I must admit, for a long time I had a feeling that it is simply a random read, that the author simply wanted to bring us closer to historical period that I, personally, didn’t know about. I didn’t feel engaged too much in the story, and I think that this time reading with Pigeonhole didn’t help – you need to get into the heart of the story in your own tempo, you need to have the possibility to read as much as you want to understand where the story is taking us. It took me a long time to finally start to appreciate the novel and to “get” it, and when I’ve eventually hit this point, there was nothing holding me back and there was probably nothing that could mend my broken heart. And in the end I can say that it was a powerful, incredibly important book.

The story was so immaculately researched and there was so much love to Greece and its history. The author has painted here a real, raw, genuine and fascinating picture, an motional journey full of pain and tears but also small acts of joy. There were many historical facts intertwined into the plot but it never felt like reading a history book – because the author has an incredible talent to mix them with so many personal touches and making the characters feel human and real.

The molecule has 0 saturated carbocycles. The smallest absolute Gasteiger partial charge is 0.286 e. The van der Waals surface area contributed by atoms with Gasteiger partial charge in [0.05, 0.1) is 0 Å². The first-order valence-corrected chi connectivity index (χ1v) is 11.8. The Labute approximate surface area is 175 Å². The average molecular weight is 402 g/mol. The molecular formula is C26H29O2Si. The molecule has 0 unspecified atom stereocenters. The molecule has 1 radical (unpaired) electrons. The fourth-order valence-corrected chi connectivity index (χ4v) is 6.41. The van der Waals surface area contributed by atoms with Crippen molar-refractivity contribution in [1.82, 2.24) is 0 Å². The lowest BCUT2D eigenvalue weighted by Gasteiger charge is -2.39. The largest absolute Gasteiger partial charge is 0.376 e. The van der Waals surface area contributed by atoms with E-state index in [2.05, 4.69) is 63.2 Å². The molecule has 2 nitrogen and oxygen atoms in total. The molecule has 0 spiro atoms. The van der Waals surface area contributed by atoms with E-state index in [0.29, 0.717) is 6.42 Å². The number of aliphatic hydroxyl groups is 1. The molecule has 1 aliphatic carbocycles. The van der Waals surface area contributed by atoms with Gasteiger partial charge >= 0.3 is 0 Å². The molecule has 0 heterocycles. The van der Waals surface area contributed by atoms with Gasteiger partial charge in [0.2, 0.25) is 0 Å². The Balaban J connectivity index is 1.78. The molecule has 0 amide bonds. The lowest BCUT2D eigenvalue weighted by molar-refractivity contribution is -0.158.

Themis’s voice is distinctive and gentle, and even though she has experienced so much loss, pain and suffering she still finds it in her heart to be as objective as possible. The author was able to get into her character’s head so intensively that I had a feeling I was living and breathing with Themis. You don’t have to agree with her but you are still going to keep everything crossed for her. It was great to accompany her on her journey to adulthood, seeing how she grows up, how feisty and determined and full of passion she becomes in her life that was so full of turmoil and disharmony.
Actually, the author brings all the characters to life, and you could either agree with them or not, you could warm to them or not but they were very well drawn and significant and all them played a role in this story.